Listener 4213: Kruger’s A Spirited Performance
Posted by Dave Hennings on 16 November 2012
I can’t believe that this is Kruger’s first Listener. He has had a host of Inquisitor and Emigmatic Variation puzzles, some of which I have tackled, and I assumed he’d had a few Listeners too, but no. I had it in the back of my head that he was a bit of a tough cookie, so it was interesting to see if I was right.
One glance at the preamble confirmed my fears. Clues in alphabetical order of their answers, each with an extra word. When they were arranged into conventional clue order, the first and fourth letters would spell out a venue, a title and a cast list. Well that meant that a message wouldn’t gradually appear from extra or missing letters as they were written next to the clues. There were also wordplay-only clues and they needed to be modified before entry.
At least we were given word lengths after the clues, and I decided to tackle the 9-letter words first. They were clue numbers 22, 25, 28 and 34 in the list. Three came very quickly: 25 IN SERVICE, 28 MIMESTERS and 34 OLECRANON. I decided to get help from an anagram finder for the last of these (R LOAN ONCE) since I had enough work ahead of me as it was! It really needed the fourth for me to perhaps be certain how they interlocked, but 22 GRASS MOTH was some time from being solved.
I therefore started on the clues in order, and was surprised to find that they were actually pretty straightforward. Perhaps I had been wrong about how difficult the puzzle would be. OK, I spent considerably longer than normal on this first pass: probably 45 minutes instead of 20. With the three 9-letter words I had over half the clues solved.
In the process I had a few wordplay only clues which were members of two thematic groups. 10 BARON, 15 DUKE and 16 EARL indicated that we probably had members of the aristocracy. Unfortunately, we weren’t told how many of these special clues to look out for, and, what’s more, they needed to be modified thematically before entry. Additionally clue 11 Timorous wild beasts (6) also looked thematic and was probably BASSET. Hmmm … so dogs were here too!?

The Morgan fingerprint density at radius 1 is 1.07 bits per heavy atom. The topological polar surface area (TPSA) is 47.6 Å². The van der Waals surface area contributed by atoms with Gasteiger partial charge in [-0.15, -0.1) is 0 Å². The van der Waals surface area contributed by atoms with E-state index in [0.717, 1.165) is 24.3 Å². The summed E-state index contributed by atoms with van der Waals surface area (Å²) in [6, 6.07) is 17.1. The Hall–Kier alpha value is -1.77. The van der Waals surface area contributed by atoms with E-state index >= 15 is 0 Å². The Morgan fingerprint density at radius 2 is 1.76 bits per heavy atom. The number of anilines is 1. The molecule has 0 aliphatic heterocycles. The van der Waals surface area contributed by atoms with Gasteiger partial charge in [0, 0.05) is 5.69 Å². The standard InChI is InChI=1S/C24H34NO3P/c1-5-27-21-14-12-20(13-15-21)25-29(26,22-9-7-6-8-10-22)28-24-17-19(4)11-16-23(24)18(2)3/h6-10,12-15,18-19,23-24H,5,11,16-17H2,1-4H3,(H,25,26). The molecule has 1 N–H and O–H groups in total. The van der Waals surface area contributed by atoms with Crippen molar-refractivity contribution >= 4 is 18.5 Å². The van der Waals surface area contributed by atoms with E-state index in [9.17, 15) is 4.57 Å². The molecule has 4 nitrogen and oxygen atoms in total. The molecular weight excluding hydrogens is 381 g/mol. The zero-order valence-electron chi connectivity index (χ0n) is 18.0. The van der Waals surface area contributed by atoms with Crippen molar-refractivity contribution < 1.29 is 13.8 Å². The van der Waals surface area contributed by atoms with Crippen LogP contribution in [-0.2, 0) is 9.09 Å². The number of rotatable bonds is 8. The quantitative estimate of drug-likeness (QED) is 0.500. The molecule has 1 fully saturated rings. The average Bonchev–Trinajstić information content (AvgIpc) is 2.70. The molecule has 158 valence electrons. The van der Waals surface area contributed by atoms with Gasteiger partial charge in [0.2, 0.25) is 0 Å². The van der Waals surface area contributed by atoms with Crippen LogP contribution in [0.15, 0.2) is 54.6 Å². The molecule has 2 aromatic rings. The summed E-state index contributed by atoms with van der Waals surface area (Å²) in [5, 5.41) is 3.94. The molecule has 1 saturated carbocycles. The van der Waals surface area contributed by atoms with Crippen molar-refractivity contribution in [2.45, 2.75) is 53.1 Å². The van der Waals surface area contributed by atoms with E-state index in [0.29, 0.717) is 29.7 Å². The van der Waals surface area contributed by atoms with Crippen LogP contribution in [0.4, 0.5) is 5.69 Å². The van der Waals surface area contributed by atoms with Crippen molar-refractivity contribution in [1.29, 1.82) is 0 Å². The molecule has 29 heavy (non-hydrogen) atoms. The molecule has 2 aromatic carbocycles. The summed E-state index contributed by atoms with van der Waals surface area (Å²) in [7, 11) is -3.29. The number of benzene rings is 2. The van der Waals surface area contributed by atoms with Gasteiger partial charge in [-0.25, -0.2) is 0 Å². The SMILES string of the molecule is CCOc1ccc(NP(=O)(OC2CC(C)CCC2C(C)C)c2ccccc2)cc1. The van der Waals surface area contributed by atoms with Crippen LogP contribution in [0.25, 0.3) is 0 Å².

If you were anything like me, at this point in the solving process you slowed down considerably. Fitting entries into the grid was a bit of an uphill struggle. It was some time later that I was trying to fit REAL into 9dn (in the completed grid), and, of course by then I had forgotten about the need for the wordplay clues to be entered thematically. Luckily, amnesia didn’t last long, and I slotted in REAL as an anagram of EARL. BARON, DUKE, and possibly other gentry would also need to be jumbled. But what about the BASSET?
I finally solved clue 11 Belgium authorises shoulder insignia for US officers (6). It was BEAGLE, and I had been put off by a reasonably long clue being one of the wordplay clues – B + EAGLE. What’s more, it looked like it could go in the bottom right, but that was just EAGLE! A quick tally of clue versus entry lengths revealed a sneaky fact: there was a mismatch, and some of the thematic entries looked like they’d lose their heads.
Finally, the grid was completed, but the slow down in solving speed after the initial flurry meant that it probably took in the region of four hours. Yikes! All that remained was to find out what the hell it was all about, and I listed the first and fourth letters of the extra words:
After a bit of jiggery pokery, the following two messages appeared:
Oakhill Park, Church Hill Road, East Barnet: Ghost’s Promenade
Wandering nobles, headless hounds and knights on horseback
Well, we had the wandering noblemen, entered as anagrams (BARON, DUKE, EARL, MARQUIS and VISCOUNT) plus the headless hounds ([A]FGHAN, [B]ASSET, [B]EAGLE, [S]PANIEL and [W]HIPPET). It took only a few seconds to find the knights on horseback in the centre of the grid, three Ns above ESROH. It needed Google for me to confirm the existence of all of this … not that I doubted Kruger!
And so ended a novel and entertaining puzzle, thanks to him. It seemed to me that this was a bit of a departure from the normal subject matter for a Listener theme. I’m not sure why I thought that, after all we’ve had Wallace and Gromit, British Rail, Battenburg Cake and “The Sun wot won it” in recent months.